First time card holders and many retailers do offer a 0% intro APR for a specified amount of time. Zero intro APR promotions will vary depending on the issuer but may range from 6 months to 18-months or even longer. This allows you to pay off your credit with minimal extra costs to you from the bank. Once the promotional period ends you are subject to the rates determined by the issuer on the remaining balance.
Pay close attention for credit cards that offer deferred interest. This is NOT the same as 0% intro APR. Credit cards that offer deferred interest may advertise it as ‘same as cash’ or 12-months interest free. With deferred interest you are not charged the interest rate for the duration of the promotional period. Afterwards, the interest rate starts adding up. This is where you can be seriously burned if you aren’t disciplined in your payments. If you fail to pay off the balance on time as outlined in the conditions you could end up paying the full interest amount on the original purchase. If it’s a high-interest rate card upwards of 20% this could be a substantial sum to pay.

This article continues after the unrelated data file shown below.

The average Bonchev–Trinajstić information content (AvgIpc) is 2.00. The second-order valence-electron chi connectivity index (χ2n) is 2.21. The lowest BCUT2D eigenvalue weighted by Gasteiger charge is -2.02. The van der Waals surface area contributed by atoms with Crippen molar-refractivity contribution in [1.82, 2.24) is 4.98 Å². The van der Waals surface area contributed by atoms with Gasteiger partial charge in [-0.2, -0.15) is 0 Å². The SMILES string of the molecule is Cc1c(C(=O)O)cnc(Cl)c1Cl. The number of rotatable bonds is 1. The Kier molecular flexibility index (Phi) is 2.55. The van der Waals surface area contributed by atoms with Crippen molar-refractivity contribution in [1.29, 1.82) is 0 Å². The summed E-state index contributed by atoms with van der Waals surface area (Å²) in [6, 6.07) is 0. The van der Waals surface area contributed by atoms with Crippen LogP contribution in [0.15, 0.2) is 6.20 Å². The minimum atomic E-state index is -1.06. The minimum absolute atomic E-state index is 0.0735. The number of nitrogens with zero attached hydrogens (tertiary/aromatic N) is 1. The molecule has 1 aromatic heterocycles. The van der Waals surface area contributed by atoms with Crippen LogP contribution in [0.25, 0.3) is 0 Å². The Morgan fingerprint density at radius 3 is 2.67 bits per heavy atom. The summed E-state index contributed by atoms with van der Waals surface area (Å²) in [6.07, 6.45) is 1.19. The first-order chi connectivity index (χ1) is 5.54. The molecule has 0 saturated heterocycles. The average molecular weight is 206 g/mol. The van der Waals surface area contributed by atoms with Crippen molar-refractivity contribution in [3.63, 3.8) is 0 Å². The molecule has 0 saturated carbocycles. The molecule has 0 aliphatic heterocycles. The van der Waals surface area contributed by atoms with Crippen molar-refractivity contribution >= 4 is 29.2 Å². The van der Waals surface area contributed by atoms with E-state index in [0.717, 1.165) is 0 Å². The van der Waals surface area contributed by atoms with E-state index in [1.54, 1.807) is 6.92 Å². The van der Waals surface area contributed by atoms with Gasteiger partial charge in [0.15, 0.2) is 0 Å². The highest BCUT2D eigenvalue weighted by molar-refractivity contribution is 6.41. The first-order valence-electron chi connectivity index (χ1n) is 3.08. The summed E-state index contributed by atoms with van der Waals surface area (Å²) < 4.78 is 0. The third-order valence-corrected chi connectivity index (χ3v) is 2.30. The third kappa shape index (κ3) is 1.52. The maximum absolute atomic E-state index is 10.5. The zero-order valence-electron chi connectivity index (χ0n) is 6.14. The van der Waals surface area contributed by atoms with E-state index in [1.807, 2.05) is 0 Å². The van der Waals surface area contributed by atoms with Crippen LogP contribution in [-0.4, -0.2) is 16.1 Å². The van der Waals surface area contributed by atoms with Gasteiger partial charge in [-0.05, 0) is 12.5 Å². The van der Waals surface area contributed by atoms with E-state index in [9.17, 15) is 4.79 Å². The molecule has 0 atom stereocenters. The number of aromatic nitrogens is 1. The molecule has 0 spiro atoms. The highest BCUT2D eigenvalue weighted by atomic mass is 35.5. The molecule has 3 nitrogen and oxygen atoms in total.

Who Can Apply for a Credit Card?
There are many factors that will determine your approval when you apply for a credit card. This is known as the underwriting process. The credit card issuer’s bottom line is to evaluate applicants for the purpose of maximizing profit and keeping their risks at a minimum. They want to issue credit cards for consumers that will translate into profitable customers for them. What they don’t want is to lose money by issuing credit cards to consumers that may not make their payments.